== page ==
A: No, I have just one sister and no brothers - I suspect I gave Sorcha five brothers to compensate! On the other hand, my mother was the youngest child and only girl in a family of six, and I myself have four children, so I guess I do have some experience of large families.

Q: All of your heroines are incredibly (and refreshingly) strong, while retaining both their humanity and their femininity. Do you have a role model for them?

A: Not a particular individual, though I'm certain I use aspects of people I know in the creation of my characters. There are and have been many admirable women in my family. My two daughters in particular are wonderful, courageous and highly individual people.

Q: Through the Sevenwaters trilogy, your heroines come into increasing conflict with parental figures (including the godlike Tuatha de Danaan) who try to control their destiny. They find their own ways. Are you a strong individualist?

A: Yes, very much so. In my own life I have had to break out of a couple of quite soul-destroying personal situations, and facing those challenges has made me stronger as a person. I have allowed my own children the freedom of choice in many aspects of their lives, and while they've made some mistakes, they have emerged as mature and self-sufficient adults who are confident of their place in the world and close-knit as siblings.

Q: I enjoyed the deep vein of romance in the Sevenwaters stories (including the fact that none of the relationships developed easily), and especially that between Fainne and the faithful Darragh in Child of the Prophecy. Did you ever know a Darragh?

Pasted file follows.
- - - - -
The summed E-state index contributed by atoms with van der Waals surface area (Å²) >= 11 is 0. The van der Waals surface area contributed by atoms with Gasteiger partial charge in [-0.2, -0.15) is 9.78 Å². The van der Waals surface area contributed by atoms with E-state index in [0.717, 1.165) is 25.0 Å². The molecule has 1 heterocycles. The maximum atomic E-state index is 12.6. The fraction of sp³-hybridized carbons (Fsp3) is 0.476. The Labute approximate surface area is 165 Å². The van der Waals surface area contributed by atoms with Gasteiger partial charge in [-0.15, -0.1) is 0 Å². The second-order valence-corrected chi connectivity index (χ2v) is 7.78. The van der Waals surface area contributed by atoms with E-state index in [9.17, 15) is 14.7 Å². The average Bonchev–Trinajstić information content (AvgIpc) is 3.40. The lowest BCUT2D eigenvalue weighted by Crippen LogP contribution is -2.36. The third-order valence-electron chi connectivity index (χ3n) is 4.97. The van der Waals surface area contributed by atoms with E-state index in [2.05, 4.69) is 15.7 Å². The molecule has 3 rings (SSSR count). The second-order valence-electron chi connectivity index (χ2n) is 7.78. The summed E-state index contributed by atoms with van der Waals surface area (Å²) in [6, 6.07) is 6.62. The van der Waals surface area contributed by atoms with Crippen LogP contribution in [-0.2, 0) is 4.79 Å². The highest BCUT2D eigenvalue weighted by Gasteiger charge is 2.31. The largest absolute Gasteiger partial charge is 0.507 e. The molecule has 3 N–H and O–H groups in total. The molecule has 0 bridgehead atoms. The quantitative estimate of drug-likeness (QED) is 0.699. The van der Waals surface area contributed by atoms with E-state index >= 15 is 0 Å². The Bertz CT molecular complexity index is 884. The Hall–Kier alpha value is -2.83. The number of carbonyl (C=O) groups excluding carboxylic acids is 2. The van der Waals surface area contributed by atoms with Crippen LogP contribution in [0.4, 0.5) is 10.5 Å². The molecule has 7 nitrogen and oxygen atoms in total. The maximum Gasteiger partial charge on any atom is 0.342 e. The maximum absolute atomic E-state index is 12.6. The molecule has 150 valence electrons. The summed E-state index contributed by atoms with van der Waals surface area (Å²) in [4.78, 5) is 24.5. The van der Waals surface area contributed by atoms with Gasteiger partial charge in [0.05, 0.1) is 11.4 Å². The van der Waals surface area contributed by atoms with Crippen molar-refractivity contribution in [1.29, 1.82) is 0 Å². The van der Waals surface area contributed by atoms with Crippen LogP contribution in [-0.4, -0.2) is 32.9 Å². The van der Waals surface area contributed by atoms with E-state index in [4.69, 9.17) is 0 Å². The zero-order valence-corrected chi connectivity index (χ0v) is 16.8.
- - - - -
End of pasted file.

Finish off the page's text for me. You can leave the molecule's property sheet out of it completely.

A: Interesting question - Darragh is in fact one of the few Sevenwaters characters who is based on a real person, at least in part. However, the real life story is not quite like the book story.

Q: You write of peoples who are close to, and value, the environment. Are you involved in any environmental causes?

A: I'm a regular contributor to Greenpeace and I'm a member of the Greens political party in Australia. The keystones of Greens policy are environmental issues and social justice.

As a member of OBOD (The Order of Bards, Ovates and Druids) I have a deep personal commitment to the health of the environment and an awareness of our responsibility to preserve and respect it in every way.

Q: Aspects of your writing have reminded me of other excellent historical and fantasy novels that I have enjoyed a great deal - Marion Zimmer Bradley's Mists of Avalon, Mary Stewart's Merlin trilogy and Cecelia Holland's Firedrake and Kings in Winter. Have you read these authors? Which writers have influenced you most?

A: I've read Mists of Avalon and Mary Stewart's Merlin books and very much enjoyed both. The authors I admire most are the historical novelist Dorothy Dunnett and, for fantasy, Orson Scott Card and Guy Gavriel Kay, both of whom combine great storytelling with a deep insight into character and an underlying humanity. I've probably been influenced most of all by my reading of source material such as fairy tales, folklore, the Icelandic sagas and so on.

Q: I am looking forward to reading the Saga of the Light Isles, and have noted that Wolfskin is scheduled for N. American release in June 2003. Do you have a date yet for Foxmask?

vYes, Foxmask is scheduled for April 2004 for North America.

Q: You mention on your website that you are working on a new trilogy. Can you say anything yet to your fans about its (historical and geographical) setting?

A: I don't want to give too much away so early, but I can tell you it's set in the Dark Ages again, and that the geographical setting is the north of Britain. It contains power games and battles, journeys for body and spirit, Otherworld magic and human conflict. It is based on a real historical story.
Juliet Marillier lives and writes in the Swan Valley area near Perth, Western Australia. Find out more about the author and her work by visiting her Website.